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Pokémon TCG: The Story Of The 2023 World Championship Masters Final

Pokémon

Old Vs Mew

After three thrilling days of desperation draws, controversial rulings and incredibly close battles, the 2023 Pokémon World Championships have drawn to a close. Even though the event didn’t run as smoothly as organisers would have hoped, spectators from across the globe were treated a fantastic run of qualifying and top-cut matches, especially in the TCG portion.

In a stunning ‘Masters Division’ final, which lasted well over 90 minutes, Vance Kelley and his mighty Mew VMAX deck defeated Tord Reklev, a veteran of the TCG who is regarded as one of the best to ever pick up a Pikachu.

Victory netted Kelley $25,000 in prize money, as well as an exclusive ‘No. 1 Trainer’ Pokémon card and a LOT of booster packs. The entire top 8 bracket was packed with stories, as many of the most well-known players in the TCG all fought through the 170-strong field. In his semi-final, Kelley defeated Azul Garcia Griego, a popular Pokémon player and streamer (we can only dream of an Azul vs Tord final). Meanwhile, Tord defeated Michael Pramawat, who was making his 3rd appearance in the top 8 of Worlds.

Even though Tord’s Gardevoir deck was thought to be the strongest in the format, Mew VMAX and the ‘Fusion Strike’ system proved too powerful in the final moments, despite being released nearly two years ago. However, the defeat of Tord Reklev serves to immortalise a player who, before Sunday, had never reached the top 8 of a major tournament.

Contrasting Contenders

Being the most prestigious Pokémon event of the year, players cannot sign up to play the World Championship as they would any other tournament. Based on results over the course of the season, players are given either Day 1 or Day 2 invites, with the very best being allowed to skip the first day of competition and start on Day 2. Someone who did not get this privilege was Vance Kelley, who had to play 8 gruelling matches (with 6 wins or better) to make Day 2. All the while, players like Reklev could watch and observe which decks performed well, modifying their own decks in response. This, combined with the fatigue involved with playing a whole extra day, makes having a Day 2 invite a substantial advantage.

Going into the final, all eyes were on Tord Reklev, who was on the verge of making TCG history. Over the years, Tord has won all four of the TCG International Championships (North America, Europe, Oceania and, this year, Latin America). He has also won a few regionals and special events.

But he had never won the World Championship.

The closest he’d previously come was in 2019, when he lost in the semi-finals to Shintaro Ito. A victory in the final would be the sparkling jewel in the crown of his illustrious career, and the pressure was clearly on. In a promotional interview, Reklev said;

“Winning Worlds would be incredible. I can’t believe I’m so close right now. It is the only tournament really left for me. I don’t really have my hopes too high, even if I’m so close. But, it would mean everything.”

As the players shuffled their decks, commentators drew comparisons between Tord and Jason Klaczynski, the 3-time World Champion who played in the early competitive Pokémon events of the 2000’s. That was a different era, with modern tournaments being much larger and tougher than in the early days. Tord would know: when Klaczynski won his second Worlds in 2008, Tord made the top 16, in the Seniors Division (12 to 16 years old).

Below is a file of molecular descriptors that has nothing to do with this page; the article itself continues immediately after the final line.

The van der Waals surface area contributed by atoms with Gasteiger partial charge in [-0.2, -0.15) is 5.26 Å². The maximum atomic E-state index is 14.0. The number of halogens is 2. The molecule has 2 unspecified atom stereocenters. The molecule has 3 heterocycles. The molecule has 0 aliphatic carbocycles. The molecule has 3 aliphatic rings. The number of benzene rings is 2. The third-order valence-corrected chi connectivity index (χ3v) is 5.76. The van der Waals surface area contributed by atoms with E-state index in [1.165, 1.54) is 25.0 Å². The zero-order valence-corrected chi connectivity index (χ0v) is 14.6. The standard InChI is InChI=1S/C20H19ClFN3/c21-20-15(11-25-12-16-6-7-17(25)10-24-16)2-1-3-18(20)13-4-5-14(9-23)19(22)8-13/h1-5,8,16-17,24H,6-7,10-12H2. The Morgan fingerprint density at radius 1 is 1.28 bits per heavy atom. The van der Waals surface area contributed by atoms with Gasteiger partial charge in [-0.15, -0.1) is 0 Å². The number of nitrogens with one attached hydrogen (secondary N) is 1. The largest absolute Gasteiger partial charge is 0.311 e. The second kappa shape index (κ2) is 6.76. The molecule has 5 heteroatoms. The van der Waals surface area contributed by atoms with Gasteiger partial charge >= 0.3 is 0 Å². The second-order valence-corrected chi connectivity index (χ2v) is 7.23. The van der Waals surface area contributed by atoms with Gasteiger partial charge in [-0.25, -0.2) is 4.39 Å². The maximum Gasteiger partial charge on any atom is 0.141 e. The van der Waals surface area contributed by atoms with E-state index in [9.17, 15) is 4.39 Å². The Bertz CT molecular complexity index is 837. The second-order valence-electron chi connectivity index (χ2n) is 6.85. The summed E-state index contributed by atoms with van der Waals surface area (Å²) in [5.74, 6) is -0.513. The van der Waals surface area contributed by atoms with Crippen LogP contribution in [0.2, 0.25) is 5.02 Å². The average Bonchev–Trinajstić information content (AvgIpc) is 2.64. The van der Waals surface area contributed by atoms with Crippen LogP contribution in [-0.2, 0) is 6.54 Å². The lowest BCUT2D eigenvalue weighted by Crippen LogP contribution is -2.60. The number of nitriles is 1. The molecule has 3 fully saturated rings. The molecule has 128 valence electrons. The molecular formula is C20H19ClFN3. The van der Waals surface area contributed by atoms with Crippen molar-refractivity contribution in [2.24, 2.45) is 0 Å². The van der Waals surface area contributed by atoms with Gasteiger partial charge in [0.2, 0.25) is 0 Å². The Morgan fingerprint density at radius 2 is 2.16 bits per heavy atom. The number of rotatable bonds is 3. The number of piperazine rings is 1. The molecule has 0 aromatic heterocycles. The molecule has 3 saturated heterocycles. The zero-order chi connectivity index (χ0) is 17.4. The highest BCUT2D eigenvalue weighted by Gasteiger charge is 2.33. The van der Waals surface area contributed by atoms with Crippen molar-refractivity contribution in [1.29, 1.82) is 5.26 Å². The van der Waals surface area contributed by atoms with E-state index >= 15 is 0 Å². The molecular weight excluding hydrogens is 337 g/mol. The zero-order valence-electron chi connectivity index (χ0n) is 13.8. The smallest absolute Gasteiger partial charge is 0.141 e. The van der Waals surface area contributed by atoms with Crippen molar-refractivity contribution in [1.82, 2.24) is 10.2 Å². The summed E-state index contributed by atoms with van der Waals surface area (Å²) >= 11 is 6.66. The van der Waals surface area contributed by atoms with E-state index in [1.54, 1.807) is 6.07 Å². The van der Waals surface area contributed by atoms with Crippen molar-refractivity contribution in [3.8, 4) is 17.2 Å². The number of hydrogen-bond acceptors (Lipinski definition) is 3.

By comparison, Vance Kelley grew up dreaming of playing the final at Worlds. In the same interview, Kelley recalled;

“That’s something as a kid, you see the Worlds decks in the stores. You hope you can get your deck printed one day. So it’d be really amazing to win Worlds.”

While Vance had never made it into a situation like this before, he seemed calm and collected, shuffling his deck like he was preparing for a game at a local board game club (which happens to have a very high scenery budget). Perhaps the prestige of the spectacle didn’t weigh on his mind as much as it did on Tord. No matter what, this was the best Pokémon result of Vance’s life. He was also using the Mew VMAX deck which had taken him through the whole season, while Tord was using Gardevoir ex, which is still relatively new.

But the time for pondering deck selection was over. The arbiters were ready, and the eyes of the TCG World were upon them. 75 minutes were set on the clock, and the players shook hands...

Deep Into Overtime

On his first turn, Vance played quietly, noting down his prize cards on a folded sheet of paper. Meanwhile, Tord seemed energised, and immediately had the crowd gasping by drawing two copies of ‘Battle VIP Pass’ in his opening hand. This allowed him to draw 4 basic Pokémon, filling his bench with multiple copies of Raltz. Yet the power of Genesect V’s ‘Fusion Strike System’ allowed Vance to draw through more of his deck, taking cheap prizes before Tord was fully set up. Crucially, Tord attempted to draw a Reversal Energy and power up his Gardevoir, but missed with only a handful of cards remaining in his deck. From here, Vance took the initiative, and the first game of the series.

A string of mulligans (failing to draw a basic Pokémon in your opening hand) by Tord delayed the beginning of Game 2, meaning that less than half of the 75-minute match time remained when Game 2 finally began.